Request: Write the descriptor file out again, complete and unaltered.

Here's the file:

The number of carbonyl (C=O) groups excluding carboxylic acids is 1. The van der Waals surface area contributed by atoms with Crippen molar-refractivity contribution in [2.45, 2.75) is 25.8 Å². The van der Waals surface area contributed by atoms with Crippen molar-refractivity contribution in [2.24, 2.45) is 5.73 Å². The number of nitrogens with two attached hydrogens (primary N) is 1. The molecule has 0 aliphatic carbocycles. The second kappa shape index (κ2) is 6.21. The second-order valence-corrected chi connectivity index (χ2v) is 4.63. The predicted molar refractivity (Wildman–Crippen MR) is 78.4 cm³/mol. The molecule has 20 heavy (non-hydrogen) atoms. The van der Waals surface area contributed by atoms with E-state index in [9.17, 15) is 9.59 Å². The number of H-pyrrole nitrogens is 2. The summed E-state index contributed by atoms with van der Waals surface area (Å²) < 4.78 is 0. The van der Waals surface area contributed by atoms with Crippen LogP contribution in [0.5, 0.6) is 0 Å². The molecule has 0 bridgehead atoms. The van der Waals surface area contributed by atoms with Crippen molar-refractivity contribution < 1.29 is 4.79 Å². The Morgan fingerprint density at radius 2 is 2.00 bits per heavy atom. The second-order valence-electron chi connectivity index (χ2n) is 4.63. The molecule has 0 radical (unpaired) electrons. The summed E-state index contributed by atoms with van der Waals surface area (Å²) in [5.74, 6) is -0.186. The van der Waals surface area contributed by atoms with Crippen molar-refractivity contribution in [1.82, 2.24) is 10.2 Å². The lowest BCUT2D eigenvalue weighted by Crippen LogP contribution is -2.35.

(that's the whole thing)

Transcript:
The number of carbonyl (C=O) groups excluding carboxylic acids is 1. The van der Waals surface area contributed by atoms with Crippen molar-refractivity contribution in [2.45, 2.75) is 25.8 Å². The van der Waals surface area contributed by atoms with Crippen molar-refractivity contribution in [2.24, 2.45) is 5.73 Å². The number of nitrogens with two attached hydrogens (primary N) is 1. The molecule has 0 aliphatic carbocycles. The second kappa shape index (κ2) is 6.21. The second-order valence-corrected chi connectivity index (χ2v) is 4.63. The predicted molar refractivity (Wildman–Crippen MR) is 78.4 cm³/mol. The molecule has 20 heavy (non-hydrogen) atoms. The van der Waals surface area contributed by atoms with E-state index in [9.17, 15) is 9.59 Å². The number of H-pyrrole nitrogens is 2. The summed E-state index contributed by atoms with van der Waals surface area (Å²) < 4.78 is 0. The van der Waals surface area contributed by atoms with Crippen LogP contribution in [0.5, 0.6) is 0 Å². The molecule has 0 bridgehead atoms. The van der Waals surface area contributed by atoms with Crippen molar-refractivity contribution < 1.29 is 4.79 Å². The Morgan fingerprint density at radius 2 is 2.00 bits per heavy atom. The second-order valence-electron chi connectivity index (χ2n) is 4.63. The molecule has 0 radical (unpaired) electrons. The summed E-state index contributed by atoms with van der Waals surface area (Å²) in [5.74, 6) is -0.186. The van der Waals surface area contributed by atoms with Crippen molar-refractivity contribution in [1.82, 2.24) is 10.2 Å². The lowest BCUT2D eigenvalue weighted by Crippen LogP contribution is -2.35.